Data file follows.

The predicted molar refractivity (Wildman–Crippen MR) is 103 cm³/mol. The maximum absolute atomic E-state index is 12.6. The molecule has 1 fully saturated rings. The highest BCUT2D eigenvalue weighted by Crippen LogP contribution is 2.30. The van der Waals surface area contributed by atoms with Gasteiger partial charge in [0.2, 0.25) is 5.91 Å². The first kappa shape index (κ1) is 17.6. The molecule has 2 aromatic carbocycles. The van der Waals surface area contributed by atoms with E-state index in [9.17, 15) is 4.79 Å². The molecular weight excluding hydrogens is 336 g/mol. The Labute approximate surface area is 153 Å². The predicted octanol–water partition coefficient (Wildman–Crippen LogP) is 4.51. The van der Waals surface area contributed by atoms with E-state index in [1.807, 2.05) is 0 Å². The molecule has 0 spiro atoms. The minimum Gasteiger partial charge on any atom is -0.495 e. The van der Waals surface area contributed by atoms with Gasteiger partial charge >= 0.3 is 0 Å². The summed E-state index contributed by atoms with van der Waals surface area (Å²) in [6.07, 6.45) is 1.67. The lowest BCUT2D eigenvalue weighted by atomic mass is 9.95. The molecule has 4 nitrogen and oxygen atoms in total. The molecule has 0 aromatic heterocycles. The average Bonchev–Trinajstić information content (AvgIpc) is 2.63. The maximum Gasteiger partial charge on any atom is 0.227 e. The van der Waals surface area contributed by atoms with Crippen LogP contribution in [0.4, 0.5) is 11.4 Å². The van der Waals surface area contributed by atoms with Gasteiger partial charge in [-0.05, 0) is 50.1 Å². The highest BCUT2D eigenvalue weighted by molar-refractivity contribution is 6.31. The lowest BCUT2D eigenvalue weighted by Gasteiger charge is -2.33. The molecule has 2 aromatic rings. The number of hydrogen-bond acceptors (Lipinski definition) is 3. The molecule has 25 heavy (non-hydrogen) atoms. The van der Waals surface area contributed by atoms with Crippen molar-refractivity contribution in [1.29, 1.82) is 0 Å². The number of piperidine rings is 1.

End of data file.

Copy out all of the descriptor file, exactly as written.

The predicted molar refractivity (Wildman–Crippen MR) is 103 cm³/mol. The maximum absolute atomic E-state index is 12.6. The molecule has 1 fully saturated rings. The highest BCUT2D eigenvalue weighted by Crippen LogP contribution is 2.30. The van der Waals surface area contributed by atoms with Gasteiger partial charge in [0.2, 0.25) is 5.91 Å². The first kappa shape index (κ1) is 17.6. The molecule has 2 aromatic carbocycles. The van der Waals surface area contributed by atoms with E-state index in [9.17, 15) is 4.79 Å². The molecular weight excluding hydrogens is 336 g/mol. The Labute approximate surface area is 153 Å². The predicted octanol–water partition coefficient (Wildman–Crippen LogP) is 4.51. The van der Waals surface area contributed by atoms with E-state index in [1.807, 2.05) is 0 Å². The molecule has 0 spiro atoms. The minimum Gasteiger partial charge on any atom is -0.495 e. The van der Waals surface area contributed by atoms with Gasteiger partial charge >= 0.3 is 0 Å². The summed E-state index contributed by atoms with van der Waals surface area (Å²) in [6.07, 6.45) is 1.67. The lowest BCUT2D eigenvalue weighted by atomic mass is 9.95. The molecule has 4 nitrogen and oxygen atoms in total. The molecule has 0 aromatic heterocycles. The average Bonchev–Trinajstić information content (AvgIpc) is 2.63. The maximum Gasteiger partial charge on any atom is 0.227 e. The van der Waals surface area contributed by atoms with Crippen LogP contribution in [0.4, 0.5) is 11.4 Å². The van der Waals surface area contributed by atoms with Gasteiger partial charge in [-0.05, 0) is 50.1 Å². The highest BCUT2D eigenvalue weighted by molar-refractivity contribution is 6.31. The lowest BCUT2D eigenvalue weighted by Gasteiger charge is -2.33. The molecule has 2 aromatic rings. The number of hydrogen-bond acceptors (Lipinski definition) is 3. The molecule has 25 heavy (non-hydrogen) atoms. The van der Waals surface area contributed by atoms with Crippen molar-refractivity contribution in [1.29, 1.82) is 0 Å². The number of piperidine rings is 1.